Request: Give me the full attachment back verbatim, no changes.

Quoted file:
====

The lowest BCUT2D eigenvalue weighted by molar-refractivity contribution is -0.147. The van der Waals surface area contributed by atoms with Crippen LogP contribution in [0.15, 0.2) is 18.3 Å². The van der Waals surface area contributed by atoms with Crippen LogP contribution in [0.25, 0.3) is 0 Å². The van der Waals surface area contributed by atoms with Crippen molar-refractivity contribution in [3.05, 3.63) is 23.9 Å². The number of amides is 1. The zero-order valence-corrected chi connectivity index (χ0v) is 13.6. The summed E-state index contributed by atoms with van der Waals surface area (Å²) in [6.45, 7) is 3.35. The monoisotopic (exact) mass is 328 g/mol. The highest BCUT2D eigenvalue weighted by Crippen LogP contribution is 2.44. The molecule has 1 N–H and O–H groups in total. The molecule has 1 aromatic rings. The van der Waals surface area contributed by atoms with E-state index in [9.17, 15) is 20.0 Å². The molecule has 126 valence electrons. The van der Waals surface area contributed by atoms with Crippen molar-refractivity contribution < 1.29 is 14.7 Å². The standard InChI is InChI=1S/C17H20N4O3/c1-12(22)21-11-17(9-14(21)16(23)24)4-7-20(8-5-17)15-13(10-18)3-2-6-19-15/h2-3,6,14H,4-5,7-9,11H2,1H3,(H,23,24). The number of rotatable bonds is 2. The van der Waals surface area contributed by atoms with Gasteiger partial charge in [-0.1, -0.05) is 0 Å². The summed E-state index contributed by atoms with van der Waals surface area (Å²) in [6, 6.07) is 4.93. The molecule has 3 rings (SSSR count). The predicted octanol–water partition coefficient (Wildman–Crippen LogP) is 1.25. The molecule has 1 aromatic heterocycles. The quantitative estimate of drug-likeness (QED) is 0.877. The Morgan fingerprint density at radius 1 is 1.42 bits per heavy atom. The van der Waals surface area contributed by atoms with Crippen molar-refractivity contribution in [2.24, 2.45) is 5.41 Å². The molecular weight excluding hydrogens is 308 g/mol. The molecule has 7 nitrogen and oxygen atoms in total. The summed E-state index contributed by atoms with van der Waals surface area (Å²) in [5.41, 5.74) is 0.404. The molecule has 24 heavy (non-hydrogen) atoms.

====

The lowest BCUT2D eigenvalue weighted by molar-refractivity contribution is -0.147. The van der Waals surface area contributed by atoms with Crippen LogP contribution in [0.15, 0.2) is 18.3 Å². The van der Waals surface area contributed by atoms with Crippen LogP contribution in [0.25, 0.3) is 0 Å². The van der Waals surface area contributed by atoms with Crippen molar-refractivity contribution in [3.05, 3.63) is 23.9 Å². The number of amides is 1. The zero-order valence-corrected chi connectivity index (χ0v) is 13.6. The summed E-state index contributed by atoms with van der Waals surface area (Å²) in [6.45, 7) is 3.35. The monoisotopic (exact) mass is 328 g/mol. The highest BCUT2D eigenvalue weighted by Crippen LogP contribution is 2.44. The molecule has 1 N–H and O–H groups in total. The molecule has 1 aromatic rings. The van der Waals surface area contributed by atoms with E-state index in [9.17, 15) is 20.0 Å². The molecule has 126 valence electrons. The van der Waals surface area contributed by atoms with Crippen molar-refractivity contribution < 1.29 is 14.7 Å². The standard InChI is InChI=1S/C17H20N4O3/c1-12(22)21-11-17(9-14(21)16(23)24)4-7-20(8-5-17)15-13(10-18)3-2-6-19-15/h2-3,6,14H,4-5,7-9,11H2,1H3,(H,23,24). The number of rotatable bonds is 2. The van der Waals surface area contributed by atoms with Gasteiger partial charge in [-0.1, -0.05) is 0 Å². The summed E-state index contributed by atoms with van der Waals surface area (Å²) in [6, 6.07) is 4.93. The molecule has 3 rings (SSSR count). The predicted octanol–water partition coefficient (Wildman–Crippen LogP) is 1.25. The molecule has 1 aromatic heterocycles. The quantitative estimate of drug-likeness (QED) is 0.877. The Morgan fingerprint density at radius 1 is 1.42 bits per heavy atom. The van der Waals surface area contributed by atoms with Crippen molar-refractivity contribution in [2.24, 2.45) is 5.41 Å². The molecular weight excluding hydrogens is 308 g/mol. The molecule has 7 nitrogen and oxygen atoms in total. The summed E-state index contributed by atoms with van der Waals surface area (Å²) in [5.41, 5.74) is 0.404. The molecule has 24 heavy (non-hydrogen) atoms.